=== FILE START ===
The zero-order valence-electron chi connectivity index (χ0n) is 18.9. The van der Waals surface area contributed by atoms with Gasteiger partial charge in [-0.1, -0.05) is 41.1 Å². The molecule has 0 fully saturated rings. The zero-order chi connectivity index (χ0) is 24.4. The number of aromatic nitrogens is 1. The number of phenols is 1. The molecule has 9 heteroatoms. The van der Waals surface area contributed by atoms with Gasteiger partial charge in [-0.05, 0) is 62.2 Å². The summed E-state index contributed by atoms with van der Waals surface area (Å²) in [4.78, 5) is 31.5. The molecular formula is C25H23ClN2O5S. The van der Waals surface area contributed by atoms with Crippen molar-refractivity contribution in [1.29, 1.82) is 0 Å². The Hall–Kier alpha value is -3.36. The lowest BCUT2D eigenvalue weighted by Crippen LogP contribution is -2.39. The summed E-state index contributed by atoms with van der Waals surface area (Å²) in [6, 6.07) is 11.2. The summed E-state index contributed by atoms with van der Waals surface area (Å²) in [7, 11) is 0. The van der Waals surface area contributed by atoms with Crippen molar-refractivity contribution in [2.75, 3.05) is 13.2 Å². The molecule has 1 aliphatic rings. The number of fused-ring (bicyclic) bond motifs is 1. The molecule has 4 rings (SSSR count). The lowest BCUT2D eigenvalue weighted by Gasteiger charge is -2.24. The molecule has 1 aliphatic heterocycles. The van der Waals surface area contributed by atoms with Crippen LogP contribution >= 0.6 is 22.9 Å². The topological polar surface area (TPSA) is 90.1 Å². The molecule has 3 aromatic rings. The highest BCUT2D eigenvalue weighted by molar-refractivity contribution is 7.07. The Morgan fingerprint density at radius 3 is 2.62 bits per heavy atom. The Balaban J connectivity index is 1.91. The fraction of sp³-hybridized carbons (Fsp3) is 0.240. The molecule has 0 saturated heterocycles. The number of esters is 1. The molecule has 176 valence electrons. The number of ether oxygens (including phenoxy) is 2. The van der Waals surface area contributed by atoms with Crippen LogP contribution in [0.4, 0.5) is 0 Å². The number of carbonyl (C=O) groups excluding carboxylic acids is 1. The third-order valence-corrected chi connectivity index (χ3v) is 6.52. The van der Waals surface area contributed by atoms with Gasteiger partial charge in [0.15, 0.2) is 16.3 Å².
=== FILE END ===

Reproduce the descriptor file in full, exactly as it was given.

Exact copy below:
The zero-order valence-electron chi connectivity index (χ0n) is 18.9. The van der Waals surface area contributed by atoms with Gasteiger partial charge in [-0.1, -0.05) is 41.1 Å². The molecule has 0 fully saturated rings. The zero-order chi connectivity index (χ0) is 24.4. The number of aromatic nitrogens is 1. The number of phenols is 1. The molecule has 9 heteroatoms. The van der Waals surface area contributed by atoms with Gasteiger partial charge in [-0.05, 0) is 62.2 Å². The summed E-state index contributed by atoms with van der Waals surface area (Å²) in [4.78, 5) is 31.5. The molecular formula is C25H23ClN2O5S. The van der Waals surface area contributed by atoms with Crippen molar-refractivity contribution in [1.29, 1.82) is 0 Å². The Hall–Kier alpha value is -3.36. The lowest BCUT2D eigenvalue weighted by Crippen LogP contribution is -2.39. The summed E-state index contributed by atoms with van der Waals surface area (Å²) in [6, 6.07) is 11.2. The summed E-state index contributed by atoms with van der Waals surface area (Å²) in [7, 11) is 0. The van der Waals surface area contributed by atoms with Crippen molar-refractivity contribution in [2.75, 3.05) is 13.2 Å². The molecule has 1 aliphatic rings. The number of fused-ring (bicyclic) bond motifs is 1. The molecule has 4 rings (SSSR count). The lowest BCUT2D eigenvalue weighted by Gasteiger charge is -2.24. The molecule has 1 aliphatic heterocycles. The van der Waals surface area contributed by atoms with Crippen LogP contribution >= 0.6 is 22.9 Å². The topological polar surface area (TPSA) is 90.1 Å². The molecule has 3 aromatic rings. The highest BCUT2D eigenvalue weighted by molar-refractivity contribution is 7.07. The Morgan fingerprint density at radius 3 is 2.62 bits per heavy atom. The Balaban J connectivity index is 1.91. The fraction of sp³-hybridized carbons (Fsp3) is 0.240. The molecule has 0 saturated heterocycles. The number of esters is 1. The molecule has 176 valence electrons. The number of ether oxygens (including phenoxy) is 2. The van der Waals surface area contributed by atoms with Crippen LogP contribution in [0.4, 0.5) is 0 Å². The number of carbonyl (C=O) groups excluding carboxylic acids is 1. The third-order valence-corrected chi connectivity index (χ3v) is 6.52. The van der Waals surface area contributed by atoms with Gasteiger partial charge in [0.15, 0.2) is 16.3 Å².